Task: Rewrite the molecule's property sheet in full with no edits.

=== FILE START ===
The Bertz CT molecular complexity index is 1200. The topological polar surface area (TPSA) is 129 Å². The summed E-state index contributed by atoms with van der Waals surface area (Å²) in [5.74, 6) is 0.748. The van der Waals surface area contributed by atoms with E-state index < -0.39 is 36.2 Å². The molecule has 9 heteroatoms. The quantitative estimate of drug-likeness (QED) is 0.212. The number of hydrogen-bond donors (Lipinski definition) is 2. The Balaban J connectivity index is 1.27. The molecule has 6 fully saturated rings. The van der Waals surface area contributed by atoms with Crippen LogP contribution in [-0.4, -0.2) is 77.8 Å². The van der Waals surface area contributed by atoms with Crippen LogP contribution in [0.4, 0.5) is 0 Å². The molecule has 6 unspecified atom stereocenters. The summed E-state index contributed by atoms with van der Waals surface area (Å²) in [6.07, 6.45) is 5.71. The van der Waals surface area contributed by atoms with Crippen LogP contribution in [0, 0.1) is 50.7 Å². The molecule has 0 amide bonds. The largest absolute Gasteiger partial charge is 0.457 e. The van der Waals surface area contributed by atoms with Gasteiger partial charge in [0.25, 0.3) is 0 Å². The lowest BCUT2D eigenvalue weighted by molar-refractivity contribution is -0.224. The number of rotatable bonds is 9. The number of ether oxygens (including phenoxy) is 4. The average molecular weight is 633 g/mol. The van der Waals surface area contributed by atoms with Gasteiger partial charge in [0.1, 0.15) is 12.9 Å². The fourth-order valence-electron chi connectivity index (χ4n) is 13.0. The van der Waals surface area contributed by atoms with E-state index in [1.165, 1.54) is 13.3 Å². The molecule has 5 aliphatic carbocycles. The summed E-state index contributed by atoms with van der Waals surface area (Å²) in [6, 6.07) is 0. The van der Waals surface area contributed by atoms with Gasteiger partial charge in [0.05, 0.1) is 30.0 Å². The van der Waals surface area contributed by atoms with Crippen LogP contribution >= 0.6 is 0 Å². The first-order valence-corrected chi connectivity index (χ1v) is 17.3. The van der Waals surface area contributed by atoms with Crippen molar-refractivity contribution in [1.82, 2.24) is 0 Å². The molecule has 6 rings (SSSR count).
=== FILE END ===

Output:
The Bertz CT molecular complexity index is 1200. The topological polar surface area (TPSA) is 129 Å². The summed E-state index contributed by atoms with van der Waals surface area (Å²) in [5.74, 6) is 0.748. The van der Waals surface area contributed by atoms with E-state index < -0.39 is 36.2 Å². The molecule has 9 heteroatoms. The quantitative estimate of drug-likeness (QED) is 0.212. The number of hydrogen-bond donors (Lipinski definition) is 2. The Balaban J connectivity index is 1.27. The molecule has 6 fully saturated rings. The van der Waals surface area contributed by atoms with Crippen LogP contribution in [-0.4, -0.2) is 77.8 Å². The van der Waals surface area contributed by atoms with Crippen LogP contribution in [0.4, 0.5) is 0 Å². The molecule has 6 unspecified atom stereocenters. The summed E-state index contributed by atoms with van der Waals surface area (Å²) in [6.07, 6.45) is 5.71. The van der Waals surface area contributed by atoms with Crippen LogP contribution in [0, 0.1) is 50.7 Å². The molecule has 0 amide bonds. The largest absolute Gasteiger partial charge is 0.457 e. The van der Waals surface area contributed by atoms with Gasteiger partial charge in [0.25, 0.3) is 0 Å². The lowest BCUT2D eigenvalue weighted by molar-refractivity contribution is -0.224. The number of rotatable bonds is 9. The number of ether oxygens (including phenoxy) is 4. The average molecular weight is 633 g/mol. The van der Waals surface area contributed by atoms with Gasteiger partial charge in [0.1, 0.15) is 12.9 Å². The fourth-order valence-electron chi connectivity index (χ4n) is 13.0. The van der Waals surface area contributed by atoms with E-state index in [1.165, 1.54) is 13.3 Å². The molecule has 5 aliphatic carbocycles. The summed E-state index contributed by atoms with van der Waals surface area (Å²) in [6, 6.07) is 0. The van der Waals surface area contributed by atoms with Gasteiger partial charge in [0.05, 0.1) is 30.0 Å². The van der Waals surface area contributed by atoms with Crippen LogP contribution >= 0.6 is 0 Å². The first-order valence-corrected chi connectivity index (χ1v) is 17.3. The van der Waals surface area contributed by atoms with Crippen molar-refractivity contribution in [1.82, 2.24) is 0 Å². The molecule has 6 rings (SSSR count).